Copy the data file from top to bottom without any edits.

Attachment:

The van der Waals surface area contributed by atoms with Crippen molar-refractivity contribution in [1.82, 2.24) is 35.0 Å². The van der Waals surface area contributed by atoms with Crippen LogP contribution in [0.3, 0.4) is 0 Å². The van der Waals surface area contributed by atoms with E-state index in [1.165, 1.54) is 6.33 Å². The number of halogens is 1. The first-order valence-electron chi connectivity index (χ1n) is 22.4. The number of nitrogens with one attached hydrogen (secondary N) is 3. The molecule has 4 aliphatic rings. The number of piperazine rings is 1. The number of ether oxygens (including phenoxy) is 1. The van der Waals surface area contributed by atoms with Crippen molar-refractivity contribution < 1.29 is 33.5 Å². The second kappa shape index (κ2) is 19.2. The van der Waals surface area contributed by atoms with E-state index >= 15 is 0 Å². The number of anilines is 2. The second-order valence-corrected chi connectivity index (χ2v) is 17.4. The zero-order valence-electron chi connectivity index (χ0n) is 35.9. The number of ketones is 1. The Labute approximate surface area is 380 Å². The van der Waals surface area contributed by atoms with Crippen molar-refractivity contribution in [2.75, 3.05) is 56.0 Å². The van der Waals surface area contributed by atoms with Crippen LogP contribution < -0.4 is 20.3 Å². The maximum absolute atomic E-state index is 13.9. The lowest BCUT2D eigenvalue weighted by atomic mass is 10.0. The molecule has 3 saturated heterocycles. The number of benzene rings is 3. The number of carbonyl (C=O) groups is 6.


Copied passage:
The van der Waals surface area contributed by atoms with Crippen molar-refractivity contribution in [1.82, 2.24) is 35.0 Å². The van der Waals surface area contributed by atoms with Crippen LogP contribution in [0.3, 0.4) is 0 Å². The van der Waals surface area contributed by atoms with E-state index in [1.165, 1.54) is 6.33 Å². The number of halogens is 1. The first-order valence-electron chi connectivity index (χ1n) is 22.4. The number of nitrogens with one attached hydrogen (secondary N) is 3. The molecule has 4 aliphatic rings. The number of piperazine rings is 1. The number of ether oxygens (including phenoxy) is 1. The van der Waals surface area contributed by atoms with Crippen molar-refractivity contribution < 1.29 is 33.5 Å². The second kappa shape index (κ2) is 19.2. The van der Waals surface area contributed by atoms with E-state index >= 15 is 0 Å². The number of anilines is 2. The second-order valence-corrected chi connectivity index (χ2v) is 17.4. The zero-order valence-electron chi connectivity index (χ0n) is 35.9. The number of ketones is 1. The Labute approximate surface area is 380 Å². The van der Waals surface area contributed by atoms with Crippen molar-refractivity contribution in [2.75, 3.05) is 56.0 Å². The van der Waals surface area contributed by atoms with Crippen LogP contribution < -0.4 is 20.3 Å². The maximum absolute atomic E-state index is 13.9. The lowest BCUT2D eigenvalue weighted by atomic mass is 10.0. The molecule has 3 saturated heterocycles. The number of benzene rings is 3. The number of carbonyl (C=O) groups is 6.